7. Use Hypnosis to Break Your False Beliefs
Hypnosis is a trance-like state in which a person becomes more open to suggestions.
Contrary to false generalizations often portrayed in media, it’s not about controlling someone’s mind but about guiding them into a deep state of relaxation and heightened focus.
At this stage, the subconscious mind becomes more accessible, providing an avenue to address and reframe false beliefs.
Scientifically, during hypnosis, the cognitive capacity of the mind changes.
Brain wave patterns shift, often resembling those found during deep meditation. In this state, individuals are more receptive to new ideas, making it possible to challenge deeply rooted beliefs.
Practical Exercises for Restructuring Thoughts with Hypnosis
For those exploring hypnosis, it’s always a good job to consult with a trained professional. However, simple self-hypnosis exercises can be beneficial:
- Relaxation: Begin by finding a quiet space. Breathe deeply, and as you exhale, imagine all tension leaving your body.
- Induction: Once relaxed, use repetitive phrases to deepen the state. A common phrase might be, “With each breath, I am going deeper into relaxation.”
- Deepening: Visualize descending a staircase or floating down a river. Each step or moment forward takes you deeper into the hypnotic state.
- Suggestion: This is the stage where you introduce new ideas or beliefs. If you have a negative belief like “I am not worthy”, you can replace it with “I am deserving of love and success.”
- Emergence: Slowly count from one to five. With each number, become more aware of your surroundings, and when you reach five, open your eyes, feeling refreshed and rejuvenated.
8. Use the Power of Visualization
When you visualize, the brain doesn’t differentiate much between what’s imagined and what’s real.
So by repeatedly visualizing a desired outcome, our cognitive capacity starts adjusting to the idea, making it feel more attainable.
Detailed Imagery: The more vivid your visualization, the more effective. If you aim for a particular job, imagine the office, the clothes you wear, the tasks you handle, even the compliments from colleagues. Make it as real as possible.
Emotion: Connect emotionally. How would achieving this goal make you feel? Elation? Pride? Contentment? Anchor your visualization in these emotions.
Repetition: Like any other practice, the more you visualize, the better you get. Make it a daily practice, even if for just a few minutes.
Supercharge Visualization with a Vision Boards: Create a board with images and words representing your goals. This provides a tangible representation of what you’re visualizing and acts as a daily reminder.
Ground Visualization with Affirmations: Combine visualization with positive affirmations. As you imagine your desired outcome, repeat affirmations that reinforce this vision.
9. Break False Beliefs with New Experiences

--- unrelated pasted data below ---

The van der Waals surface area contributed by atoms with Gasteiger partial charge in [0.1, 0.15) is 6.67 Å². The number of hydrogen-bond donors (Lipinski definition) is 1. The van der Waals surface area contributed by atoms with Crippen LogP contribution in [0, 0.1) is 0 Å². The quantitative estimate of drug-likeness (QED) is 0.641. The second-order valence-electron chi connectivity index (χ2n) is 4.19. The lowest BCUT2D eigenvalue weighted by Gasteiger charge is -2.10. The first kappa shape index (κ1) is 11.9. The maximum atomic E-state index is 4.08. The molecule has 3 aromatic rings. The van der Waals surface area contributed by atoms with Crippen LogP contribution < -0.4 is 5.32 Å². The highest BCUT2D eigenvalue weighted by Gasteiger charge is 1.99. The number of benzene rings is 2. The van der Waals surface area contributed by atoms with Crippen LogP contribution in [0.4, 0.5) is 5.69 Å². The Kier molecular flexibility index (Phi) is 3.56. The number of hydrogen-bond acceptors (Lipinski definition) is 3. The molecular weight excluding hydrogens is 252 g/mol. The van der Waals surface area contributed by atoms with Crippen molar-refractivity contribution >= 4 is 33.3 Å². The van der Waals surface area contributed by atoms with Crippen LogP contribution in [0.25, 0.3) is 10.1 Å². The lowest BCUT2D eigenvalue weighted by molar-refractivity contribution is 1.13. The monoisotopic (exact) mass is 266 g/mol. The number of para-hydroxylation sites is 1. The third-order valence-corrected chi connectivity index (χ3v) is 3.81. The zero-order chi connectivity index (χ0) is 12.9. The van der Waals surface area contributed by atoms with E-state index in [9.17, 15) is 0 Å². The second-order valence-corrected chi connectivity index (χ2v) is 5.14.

One of the most direct ways to challenge a limiting belief is to place yourself in situations that directly contradict it.
Often, your beliefs are reinforced by our environments and the cycles you place ourselves in. By exposing yourself to new experiences, you gain new perspectives, and often, these new insights can shatter old beliefs.
For instance, if you believe you’re terrible at social interactions because you’ve always avoided them, joining a social group or club can be a transformative experience.
Here, not only do you give yourself the chance to interact, but you also see others, possibly with the same fears, navigating social scenarios.
By pushing your boundaries and placing yourself in unfamiliar situations, you gather real-time evidence against your false beliefs.
Over time, as you gain more exposure, confidence in your abilities grows, and the old beliefs begin to fade.
How Do I Know the False Belief is Broken?
One of the beautiful things about personal growth is the series of revelations and breakthroughs.
Shift in Perspective: When confronted with a situation that would previously trigger a negative core belief, you’ll notice a shift in your state of mind. Instead of defaulting to old patterns, you’ll approach the situation with a newfound confidence or perspective.
Consistent Positive Actions: Beliefs manifest in behavior. If you find that your actions consistently align with your new belief, and old patterns are rare or non-existent, it’s a good sign the old belief is broken.
Emotional Resilience: Those old beliefs often come with negative feelings attached. As they break, you’ll experience a rise in positive emotions and a decline in feelings of doubt, fear, or inadequacy.
Feedback from Close Relationships: Sometimes, the people around you notice changes before you do. Family members, friends, or colleagues might comment on your changed attitude, increased confidence, or a different approach to challenges.
Where to False Beliefs Come From?
From a young age, various experiences shape your core beliefs.
Many come from indirect messages we receive from family members, authority figures, or even social media.